Vervet

Vervet monkey
Vervet monkey
Vervet foraging for food.
Vervet foraging for food.

Can you believe some people still regard these sweet (and sometimes naughty) animals as vermin?

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7 comments

  1. I would never think of them as vermin. They are probably smarter than the people who think they are vermin :)Happy WW!

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  2. The can be very very naughty! But normally they only become pests when people have taught them bad habits.We have them in our garden. A large troop comes through at least once a day. We have lived in this house for nearly 10 years now, and have NEVER had an incident where a monkey has entered the house to take available food. Why? Don't leave doors and windows wide open, and don't leave food visible to them on the inside of the house. They do sit on the window ledges sometimes and look in, presumably to see what is there, but they have never entered.However each week we read in the community newspaper about people complaining that a) the monkeys terrorise them in their gardens; b) come inside and “steal” food; c) terrorise their pets; and then there are the articles about the amount of monkeys killed or maimed in traffic accidents where the person was travelling too fast, hit a monkey and then failed to even get out and help it; or stories about monkeys being shot with either pellet or real guns (in most cases the pellet guns are worse as they don't kill the animal and leave it to suffer for weeks before it finally dies or is deformed permanently). Quite frankly it is shocking how badly humans treat other animals, and particularly these monkeys.Why are they so “naughty”? People say that it is because they have no food, and so feed them from their gardens. While it is true that their habitat has been demolished to make way for a larger monkey to have a home, I don't believe that this leads to a shortage of food. Vervets eat all sorts of things. By feeding them people invite them closer to their house, feed them the wrong food, and by doing this show them all the nice foods that the humans eat, and make them bold and unafraid of humans. Why do they breed so much? Well actually they don't. As the humans build new houses and destroy their habitat troops start to merge which is perceived as breeding too much. In reality monkeys naturally adjust their population to the amount of space and food that they have. Why do they fight so much? Same reason. As troops are forced to merge the dominant animals will fight to keep their place at the top. Pretty much every question asked about monkey bad habits can be attributed to humans.So what have I done that is so different to others in my area? Pretty much it boils down to being tolerant of the monkeys (and loving them of course!). Learning to live with them, not constantly fighting with them. Learning how to stop them from coming into the house. Not feeding them (in the direct sense). Providing native trees and plants for them to eat and live in. Knowing how to act around them (like not baring teeth directly at them as in a smile. This can be perceived as a threat).When we moved into our house the garden was sparse with few trees. In the 10 years we must have planted around 200 trees and many more smaller shrubs, and now our garden is starting to look like natural forest. By contrast others in the neighbourhood move in and the first thing they do is cut down all the trees. Our neighbours opposite for example have virtually no trees in the garden and virtually no grass so all you see is bare soil. Considering we are in a valley and our gardens are steeply sloped I do not know how they do not have a landslide when it rains heavily.Ok that's it from me. So much for wordless Wednesday! 🙂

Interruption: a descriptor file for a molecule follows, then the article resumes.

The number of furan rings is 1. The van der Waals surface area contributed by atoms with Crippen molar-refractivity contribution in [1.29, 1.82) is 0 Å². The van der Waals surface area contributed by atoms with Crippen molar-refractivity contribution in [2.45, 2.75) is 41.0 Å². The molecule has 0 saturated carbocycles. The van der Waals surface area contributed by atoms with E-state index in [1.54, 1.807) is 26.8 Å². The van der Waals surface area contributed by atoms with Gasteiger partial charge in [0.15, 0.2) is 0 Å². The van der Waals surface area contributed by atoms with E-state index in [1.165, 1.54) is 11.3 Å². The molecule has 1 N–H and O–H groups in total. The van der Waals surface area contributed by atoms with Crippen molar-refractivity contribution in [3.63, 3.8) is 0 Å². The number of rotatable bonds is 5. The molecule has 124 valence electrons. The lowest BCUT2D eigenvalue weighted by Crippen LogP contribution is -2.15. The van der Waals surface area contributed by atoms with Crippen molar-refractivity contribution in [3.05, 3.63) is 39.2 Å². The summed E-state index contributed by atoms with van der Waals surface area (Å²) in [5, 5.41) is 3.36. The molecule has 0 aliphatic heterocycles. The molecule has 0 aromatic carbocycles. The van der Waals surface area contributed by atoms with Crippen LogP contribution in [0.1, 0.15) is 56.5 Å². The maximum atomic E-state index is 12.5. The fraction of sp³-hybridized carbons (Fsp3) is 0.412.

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  3. Thank you for your elaborate comment, Craig. I took these photos in Biyamiti Bush Camp last year. A troop of vervets would pass through the camp every afternoon, foraging for food provided by nature. Naturally if they came upon foods like breadrolls, apples or a chicken kebab they would also see that as provided by nature and happily tuck in. In the afternoons, our next door neighbour would light the braai and lay out all the food on the the table in the middle of the lawn. He would then spend an hour throwing stones at the vervets and trying to get the braai go. Odd how people suddenly forget they are in a national park. I eventually got fed up and threw him one of my finer nasty looks.

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